This is a companion piece to Charizard's lengthy essay on Microsoft's policy on exclusives. It is an article addressing the other half of the Xbox One.
I did not write this nor did I create any of those ideas from that piece. My only contribution is through google browsing and finding this excellent piece on Reddit.
All credit goes to u/Bibblejw. The topic in context is "Great ideas that failed due to poor execution".
I've got a couple of these, pretty much most of Microsoft's latest ventures, but, for the moment, I'll go with the Kinect. Specifically, the Kinect 2.
The hardware is incredible, and the things it can do are astounding (multi-person skeleton tracking, remote heart-rate, expression recognition), but, let's run through the events.
Nintendo releases the Wii U. There really should be any reason for this to be a factor here. Nintendo have been playing a different game to Sony and MS for a generation or so, but Sony and MS don't seem to have worked that out. So, when Nintendo thought "We've got this idea for updated hardware, and it's been a while since the last release, so here's a new console", both of the other two perked up, thinking it's the start of the "next generation" battle. It wasn't Nintendo's market overlaps the others, but there's not really much in the way of competition.
E3. This was a balls up. Partially because the stuff wasn't ready, but the news releases (privacy invasions, selling of information, covert installations) really couldn't be worse timed for the Kinect. The possibilities for the system (basically the groundwork for fully, conversationally interactive systems) was undone, and they had to backpedal, and scale back everything to a shadow of it's former self, but it was still there. It was a part of every system. The software can come later, as long as the hardware is available.
But not too much later. The console is released, and (purely speculation, but it seems to line up with what I know from various sources) is only just ready on time. Stuff was still changing FAR later than it should have been, and devs didn't get any kind of SDK with anything close to enough time to make console-selling exclusives. And that's really the crux of the matter. If you're trying to get someone to buy something, or use something, you've got to give them a reason to do so. You need a spectacular, novel implementation, right off the bat, that people can look at and go "yeah, this thing has potential", but that never materialised. The most you got were the add-on features in the OS, which were neat, but nothing to shout about. So, people started yelling about it, calling for a kinect-free console, because it's a costly feature, and they weren't actually given a good reason to have it. Given the call, MS obliged, and that, more or less, killed the device. You can't put large amounts of money into developing for an accessory that people may or may not have. Any kinect titles are going to be niche items from here on in.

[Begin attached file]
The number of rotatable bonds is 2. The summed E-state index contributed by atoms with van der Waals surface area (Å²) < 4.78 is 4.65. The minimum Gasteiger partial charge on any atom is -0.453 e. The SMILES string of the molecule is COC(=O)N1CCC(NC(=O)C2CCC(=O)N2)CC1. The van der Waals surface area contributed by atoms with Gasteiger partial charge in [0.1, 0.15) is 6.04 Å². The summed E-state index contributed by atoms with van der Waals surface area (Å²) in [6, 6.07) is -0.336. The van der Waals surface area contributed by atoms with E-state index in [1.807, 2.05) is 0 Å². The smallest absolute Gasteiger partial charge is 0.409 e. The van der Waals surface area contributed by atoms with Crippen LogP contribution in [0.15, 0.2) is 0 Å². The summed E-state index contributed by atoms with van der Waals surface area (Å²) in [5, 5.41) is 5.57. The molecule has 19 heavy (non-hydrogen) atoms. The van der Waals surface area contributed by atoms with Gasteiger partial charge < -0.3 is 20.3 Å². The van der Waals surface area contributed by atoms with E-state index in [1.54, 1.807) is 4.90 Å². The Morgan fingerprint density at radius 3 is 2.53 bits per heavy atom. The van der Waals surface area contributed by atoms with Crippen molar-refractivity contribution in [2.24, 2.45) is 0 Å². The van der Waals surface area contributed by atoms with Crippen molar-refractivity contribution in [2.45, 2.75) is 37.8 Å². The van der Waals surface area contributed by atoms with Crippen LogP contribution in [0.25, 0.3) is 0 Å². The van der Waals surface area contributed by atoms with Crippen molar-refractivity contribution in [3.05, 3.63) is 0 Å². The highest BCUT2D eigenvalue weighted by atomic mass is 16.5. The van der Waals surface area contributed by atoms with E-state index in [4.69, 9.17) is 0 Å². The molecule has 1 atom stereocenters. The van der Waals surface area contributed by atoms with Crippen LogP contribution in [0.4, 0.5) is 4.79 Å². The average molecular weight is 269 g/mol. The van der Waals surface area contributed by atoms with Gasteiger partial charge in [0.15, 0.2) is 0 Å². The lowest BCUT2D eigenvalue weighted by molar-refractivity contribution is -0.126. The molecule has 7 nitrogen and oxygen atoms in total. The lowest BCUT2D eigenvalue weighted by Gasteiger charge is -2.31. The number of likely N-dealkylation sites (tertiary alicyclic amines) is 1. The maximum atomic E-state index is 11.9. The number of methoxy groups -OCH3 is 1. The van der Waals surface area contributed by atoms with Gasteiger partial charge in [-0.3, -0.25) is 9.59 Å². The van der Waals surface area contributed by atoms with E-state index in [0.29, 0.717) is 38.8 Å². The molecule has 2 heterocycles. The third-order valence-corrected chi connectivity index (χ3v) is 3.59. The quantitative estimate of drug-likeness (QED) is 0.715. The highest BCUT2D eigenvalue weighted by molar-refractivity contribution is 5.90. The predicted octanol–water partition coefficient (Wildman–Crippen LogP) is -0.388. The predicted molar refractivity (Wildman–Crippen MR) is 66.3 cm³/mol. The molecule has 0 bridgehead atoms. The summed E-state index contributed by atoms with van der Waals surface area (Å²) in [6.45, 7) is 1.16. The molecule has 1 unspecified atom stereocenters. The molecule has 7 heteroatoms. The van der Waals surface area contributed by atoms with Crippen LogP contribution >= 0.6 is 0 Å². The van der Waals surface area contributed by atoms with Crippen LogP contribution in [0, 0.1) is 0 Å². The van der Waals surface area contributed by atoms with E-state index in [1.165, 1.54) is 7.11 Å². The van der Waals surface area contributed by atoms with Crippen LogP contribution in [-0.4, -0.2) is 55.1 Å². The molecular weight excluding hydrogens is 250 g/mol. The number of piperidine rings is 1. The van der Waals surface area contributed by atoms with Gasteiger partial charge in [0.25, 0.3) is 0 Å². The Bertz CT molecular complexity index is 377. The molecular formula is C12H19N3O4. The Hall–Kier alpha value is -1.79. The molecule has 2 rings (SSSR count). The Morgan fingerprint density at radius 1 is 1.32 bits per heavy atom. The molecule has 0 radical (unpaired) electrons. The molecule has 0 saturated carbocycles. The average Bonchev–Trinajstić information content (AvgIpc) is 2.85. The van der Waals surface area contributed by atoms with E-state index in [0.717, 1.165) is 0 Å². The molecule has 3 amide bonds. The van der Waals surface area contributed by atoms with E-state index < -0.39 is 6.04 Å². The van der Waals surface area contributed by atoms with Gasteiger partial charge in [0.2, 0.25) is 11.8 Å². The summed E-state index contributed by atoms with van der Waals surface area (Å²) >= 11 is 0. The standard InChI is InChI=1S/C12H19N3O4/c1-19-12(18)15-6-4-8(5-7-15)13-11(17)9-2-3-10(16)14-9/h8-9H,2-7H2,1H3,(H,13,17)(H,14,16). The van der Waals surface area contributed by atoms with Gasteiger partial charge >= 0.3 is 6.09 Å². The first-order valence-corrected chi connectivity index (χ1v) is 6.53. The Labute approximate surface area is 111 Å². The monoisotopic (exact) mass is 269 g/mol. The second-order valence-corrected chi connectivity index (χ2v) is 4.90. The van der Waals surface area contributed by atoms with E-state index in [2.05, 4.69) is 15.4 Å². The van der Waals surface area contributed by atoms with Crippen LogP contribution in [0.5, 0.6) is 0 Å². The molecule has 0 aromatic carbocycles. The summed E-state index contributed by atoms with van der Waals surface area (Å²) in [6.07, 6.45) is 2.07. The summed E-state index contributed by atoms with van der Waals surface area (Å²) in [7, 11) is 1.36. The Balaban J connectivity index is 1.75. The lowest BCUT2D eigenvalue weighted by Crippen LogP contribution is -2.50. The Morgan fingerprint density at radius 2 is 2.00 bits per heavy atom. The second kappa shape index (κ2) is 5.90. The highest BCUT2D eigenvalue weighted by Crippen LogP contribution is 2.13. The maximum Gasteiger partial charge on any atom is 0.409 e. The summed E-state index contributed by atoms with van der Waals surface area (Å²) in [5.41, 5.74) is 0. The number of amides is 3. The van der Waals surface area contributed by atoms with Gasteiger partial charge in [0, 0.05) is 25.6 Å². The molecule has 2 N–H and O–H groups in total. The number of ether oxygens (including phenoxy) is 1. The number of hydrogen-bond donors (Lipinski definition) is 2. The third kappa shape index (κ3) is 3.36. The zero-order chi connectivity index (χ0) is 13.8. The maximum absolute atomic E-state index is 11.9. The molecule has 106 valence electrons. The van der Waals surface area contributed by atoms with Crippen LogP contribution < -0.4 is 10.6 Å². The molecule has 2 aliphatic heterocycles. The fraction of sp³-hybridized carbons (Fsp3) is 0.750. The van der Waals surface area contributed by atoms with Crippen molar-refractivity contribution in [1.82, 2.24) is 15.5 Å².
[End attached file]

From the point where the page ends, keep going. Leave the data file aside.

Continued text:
Now, this is all speculation and opinion, but it's how I see it. If you're wondering what the could have done as their "showpiece", consider the following:
Fitness apps. The ones for the Kinect 1 a reasonable, but adding full skeletal tracking, as well as heart-rate and expression (and skeletal stress) recognition could actually make a personal trainer that genuinely provides you with the information you need to get fit. We're talking geeks here, more info on these things is better. It's a major selling point for the new OS versions on BOTH major mobile platforms, this isn't a small market, but the X1 fitness apps seem to be nothing more that reskinned 360 ones with a few different (and costly) routines, combined with the heavy hints that there'll be a Xbox Health subscription at some point in the future (in addition to the rest of the costs).
Conversational interactions. Think Siri on steroids, running the notifications and query systems. Not easy to code, but spectacular if it works.
Biometric game feedback. This is one that really intrigues me. Imagine playing Amnesia on a console that could tell with you were getting stressed. Or a game activating a focus mechanic when you genuinely focussed on the action.
There are others, and ones that I wouldn't be able to think of, but those are the ones that spring to mind. It just annoys me that the Kinect is an incredible piece of kit, but, in this case, it really was the marketers and managers that killed it stone dead.
But it's not the only time they've done it. I have similar rants about Windows 8 touchscreens (I'm for them, but, again, MS didn't have either the sense or balls to follow through), and Windows Mobile (which is a colossally squandered opportunity).
Why should I post an entire new topic instead of adding it to Charizard's?
- This is addressing the issues of Kinect and not with Microsoft's policy of buying exclusives like a sugar daddy buying expensive players through the Transfer market.
- I wanted sober thought on the Kinect and the aftermath of the NSA scandal in 2013.
TLDR version: A combination of bad marketing and poor timing is the reason why Kinect 2.0 flopped.